A young John Doe, nicknamed 'Slick', is found lying across the rails of an underground subway. At first, he appears to have died from third-rail electrocution, but an autopsy suggests that ... See full summary »

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Cast

Episode cast overview, first billed only:
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Bob Galanis
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Paul Gionetti
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Ron Lathem
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John James III
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Brian Brocko
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Will Galanis
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Alex Hopper
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Leo Whitefield
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Storyline

A young John Doe, nicknamed 'Slick', is found lying across the rails of an underground subway. At first, he appears to have died from third-rail electrocution, but an autopsy suggests that he may have met his end by other means of electrocution. Meanwhile, Leo Whitefield is found shot dead at close range in a gallery he owns, with no sign of break in or theft, and a construction worker turns up with a fatal injury to the head. Written by Anonymous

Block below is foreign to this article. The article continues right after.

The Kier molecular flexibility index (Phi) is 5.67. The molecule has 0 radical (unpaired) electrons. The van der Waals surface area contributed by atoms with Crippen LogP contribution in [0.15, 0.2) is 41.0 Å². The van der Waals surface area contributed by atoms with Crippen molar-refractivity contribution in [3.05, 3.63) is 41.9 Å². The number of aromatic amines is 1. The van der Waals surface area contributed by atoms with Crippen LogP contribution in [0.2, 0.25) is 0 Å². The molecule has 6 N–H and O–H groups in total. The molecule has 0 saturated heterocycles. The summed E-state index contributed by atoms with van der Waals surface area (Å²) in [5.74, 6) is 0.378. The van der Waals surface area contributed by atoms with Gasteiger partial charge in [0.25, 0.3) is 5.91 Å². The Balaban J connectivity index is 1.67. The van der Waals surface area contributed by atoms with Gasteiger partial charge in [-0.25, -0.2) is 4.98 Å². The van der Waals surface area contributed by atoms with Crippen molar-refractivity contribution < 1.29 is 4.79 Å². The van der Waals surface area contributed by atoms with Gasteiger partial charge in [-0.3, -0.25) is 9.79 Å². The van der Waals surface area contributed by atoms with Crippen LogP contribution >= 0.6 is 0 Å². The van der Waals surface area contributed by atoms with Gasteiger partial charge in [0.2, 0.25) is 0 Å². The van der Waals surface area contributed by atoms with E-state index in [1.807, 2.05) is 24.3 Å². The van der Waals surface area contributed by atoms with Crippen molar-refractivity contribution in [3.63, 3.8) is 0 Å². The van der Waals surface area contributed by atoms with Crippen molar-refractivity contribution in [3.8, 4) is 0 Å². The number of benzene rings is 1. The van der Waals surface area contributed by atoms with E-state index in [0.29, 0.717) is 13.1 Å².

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TV-14 | See all certifications »
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5 January 2005 (USA)  »

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1.33 : 1
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Did You Know?

Trivia

The painting of the face that Det. Danny Messer is looking at in the beginning of the gallery shooting story is one of Carmine Giovinazzo's own works. The painting is titled "Sister Tight". See more »

Goofs

When Messer finds a match in IBIS for the bullet found at the art gallery slaying, the word "homicide" is misspelled as "homocide" on the computer screen. See more »

Quotes

[crime scene at a small art gallery]
Detective Kaile Maka: We did a walkthrough... ahh... no signs of robbery.
Danny Messer: [nodding his head at the typical contemporary art hanging in the gallery] I can see why.
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User Reviews

 
There should be a law against...
22 January 2016 | by See all my reviews

There should be a law against using a "chicken-cross-the-road" joke in a prime-time television show, even when it also includes a ham-handed, follow-on joke about the double meaning of "other side":

(Mac and Stella examine the scene of a dead young man lying on the subway tracks) Mac Taylor: Why would a kid cross the tracks? Stella Bonasera: To get to the other side? Mac Taylor: One way or another.

There should DEFINITELY be a law against covering three cases in a single episode of "CSI: NY". Seriously. As the episode jumped between cases, I had a difficult time keeping track of which case the characters were discussing. Viewers shouldn't need to work so hard to process the episode; we come here to watch for relaxation.


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